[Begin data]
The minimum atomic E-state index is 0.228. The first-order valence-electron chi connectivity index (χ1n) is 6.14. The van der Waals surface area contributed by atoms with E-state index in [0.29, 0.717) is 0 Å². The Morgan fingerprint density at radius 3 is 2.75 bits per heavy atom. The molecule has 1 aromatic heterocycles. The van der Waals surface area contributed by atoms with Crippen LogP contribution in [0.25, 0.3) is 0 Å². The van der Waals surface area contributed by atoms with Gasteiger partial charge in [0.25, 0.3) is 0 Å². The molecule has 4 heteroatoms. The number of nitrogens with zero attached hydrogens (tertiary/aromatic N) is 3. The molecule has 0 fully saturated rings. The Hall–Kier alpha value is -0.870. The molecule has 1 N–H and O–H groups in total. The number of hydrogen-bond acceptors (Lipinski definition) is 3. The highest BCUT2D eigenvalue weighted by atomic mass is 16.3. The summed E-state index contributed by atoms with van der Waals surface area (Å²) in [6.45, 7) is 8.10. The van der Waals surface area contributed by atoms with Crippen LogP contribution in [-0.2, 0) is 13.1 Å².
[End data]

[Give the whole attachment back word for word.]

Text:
The minimum atomic E-state index is 0.228. The first-order valence-electron chi connectivity index (χ1n) is 6.14. The van der Waals surface area contributed by atoms with E-state index in [0.29, 0.717) is 0 Å². The Morgan fingerprint density at radius 3 is 2.75 bits per heavy atom. The molecule has 1 aromatic heterocycles. The van der Waals surface area contributed by atoms with Crippen LogP contribution in [0.25, 0.3) is 0 Å². The van der Waals surface area contributed by atoms with Gasteiger partial charge in [0.25, 0.3) is 0 Å². The molecule has 4 heteroatoms. The number of nitrogens with zero attached hydrogens (tertiary/aromatic N) is 3. The molecule has 0 fully saturated rings. The Hall–Kier alpha value is -0.870. The molecule has 1 N–H and O–H groups in total. The number of hydrogen-bond acceptors (Lipinski definition) is 3. The highest BCUT2D eigenvalue weighted by atomic mass is 16.3. The summed E-state index contributed by atoms with van der Waals surface area (Å²) in [6.45, 7) is 8.10. The van der Waals surface area contributed by atoms with Crippen LogP contribution in [-0.2, 0) is 13.1 Å².